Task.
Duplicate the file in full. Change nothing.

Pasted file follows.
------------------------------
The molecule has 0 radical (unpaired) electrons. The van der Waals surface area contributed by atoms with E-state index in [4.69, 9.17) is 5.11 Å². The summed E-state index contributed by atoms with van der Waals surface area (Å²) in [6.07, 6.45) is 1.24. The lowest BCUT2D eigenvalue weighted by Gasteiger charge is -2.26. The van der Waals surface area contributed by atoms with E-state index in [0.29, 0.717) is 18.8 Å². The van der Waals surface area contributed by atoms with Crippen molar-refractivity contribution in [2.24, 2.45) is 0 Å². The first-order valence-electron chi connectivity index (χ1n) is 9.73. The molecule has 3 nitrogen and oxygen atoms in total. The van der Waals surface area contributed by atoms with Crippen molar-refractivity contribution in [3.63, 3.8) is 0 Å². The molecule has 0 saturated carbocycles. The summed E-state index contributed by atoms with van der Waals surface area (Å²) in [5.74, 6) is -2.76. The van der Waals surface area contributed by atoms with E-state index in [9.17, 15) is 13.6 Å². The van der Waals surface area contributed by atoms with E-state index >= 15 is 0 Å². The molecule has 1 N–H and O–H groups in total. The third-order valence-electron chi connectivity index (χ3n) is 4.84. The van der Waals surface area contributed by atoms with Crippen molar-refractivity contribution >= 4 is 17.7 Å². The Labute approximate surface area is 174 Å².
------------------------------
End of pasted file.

The molecule has 0 radical (unpaired) electrons. The van der Waals surface area contributed by atoms with E-state index in [4.69, 9.17) is 5.11 Å². The summed E-state index contributed by atoms with van der Waals surface area (Å²) in [6.07, 6.45) is 1.24. The lowest BCUT2D eigenvalue weighted by Gasteiger charge is -2.26. The van der Waals surface area contributed by atoms with E-state index in [0.29, 0.717) is 18.8 Å². The van der Waals surface area contributed by atoms with Crippen molar-refractivity contribution in [2.24, 2.45) is 0 Å². The first-order valence-electron chi connectivity index (χ1n) is 9.73. The molecule has 3 nitrogen and oxygen atoms in total. The van der Waals surface area contributed by atoms with Crippen molar-refractivity contribution in [3.63, 3.8) is 0 Å². The molecule has 0 saturated carbocycles. The summed E-state index contributed by atoms with van der Waals surface area (Å²) in [5.74, 6) is -2.76. The van der Waals surface area contributed by atoms with E-state index in [9.17, 15) is 13.6 Å². The van der Waals surface area contributed by atoms with E-state index >= 15 is 0 Å². The molecule has 1 N–H and O–H groups in total. The third-order valence-electron chi connectivity index (χ3n) is 4.84. The van der Waals surface area contributed by atoms with Crippen molar-refractivity contribution >= 4 is 17.7 Å². The Labute approximate surface area is 174 Å².